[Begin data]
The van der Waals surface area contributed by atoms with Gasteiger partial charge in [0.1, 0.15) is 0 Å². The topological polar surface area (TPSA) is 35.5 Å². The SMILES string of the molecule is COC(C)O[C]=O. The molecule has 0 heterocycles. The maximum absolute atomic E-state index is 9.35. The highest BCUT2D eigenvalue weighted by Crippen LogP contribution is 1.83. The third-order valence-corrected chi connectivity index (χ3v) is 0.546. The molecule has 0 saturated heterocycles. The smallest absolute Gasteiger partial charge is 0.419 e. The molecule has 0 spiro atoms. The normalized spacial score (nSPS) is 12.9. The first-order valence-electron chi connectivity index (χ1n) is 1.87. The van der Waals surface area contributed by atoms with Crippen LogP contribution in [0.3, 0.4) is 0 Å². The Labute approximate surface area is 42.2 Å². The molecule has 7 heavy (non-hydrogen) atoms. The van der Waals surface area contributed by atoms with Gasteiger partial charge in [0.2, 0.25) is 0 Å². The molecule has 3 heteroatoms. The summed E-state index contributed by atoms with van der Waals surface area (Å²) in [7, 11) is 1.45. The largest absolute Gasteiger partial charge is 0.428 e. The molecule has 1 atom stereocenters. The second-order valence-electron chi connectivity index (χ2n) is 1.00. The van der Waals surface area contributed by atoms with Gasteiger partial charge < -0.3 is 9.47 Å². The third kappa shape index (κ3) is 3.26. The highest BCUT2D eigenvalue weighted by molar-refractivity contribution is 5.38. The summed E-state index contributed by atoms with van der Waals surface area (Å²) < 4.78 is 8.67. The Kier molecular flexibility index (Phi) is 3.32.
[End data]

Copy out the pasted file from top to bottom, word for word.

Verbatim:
The van der Waals surface area contributed by atoms with Gasteiger partial charge in [0.1, 0.15) is 0 Å². The topological polar surface area (TPSA) is 35.5 Å². The SMILES string of the molecule is COC(C)O[C]=O. The molecule has 0 heterocycles. The maximum absolute atomic E-state index is 9.35. The highest BCUT2D eigenvalue weighted by Crippen LogP contribution is 1.83. The third-order valence-corrected chi connectivity index (χ3v) is 0.546. The molecule has 0 saturated heterocycles. The smallest absolute Gasteiger partial charge is 0.419 e. The molecule has 0 spiro atoms. The normalized spacial score (nSPS) is 12.9. The first-order valence-electron chi connectivity index (χ1n) is 1.87. The van der Waals surface area contributed by atoms with Crippen LogP contribution in [0.3, 0.4) is 0 Å². The Labute approximate surface area is 42.2 Å². The molecule has 7 heavy (non-hydrogen) atoms. The van der Waals surface area contributed by atoms with Gasteiger partial charge in [0.2, 0.25) is 0 Å². The molecule has 3 heteroatoms. The summed E-state index contributed by atoms with van der Waals surface area (Å²) in [7, 11) is 1.45. The largest absolute Gasteiger partial charge is 0.428 e. The molecule has 1 atom stereocenters. The second-order valence-electron chi connectivity index (χ2n) is 1.00. The van der Waals surface area contributed by atoms with Gasteiger partial charge < -0.3 is 9.47 Å². The third kappa shape index (κ3) is 3.26. The highest BCUT2D eigenvalue weighted by molar-refractivity contribution is 5.38. The summed E-state index contributed by atoms with van der Waals surface area (Å²) < 4.78 is 8.67. The Kier molecular flexibility index (Phi) is 3.32.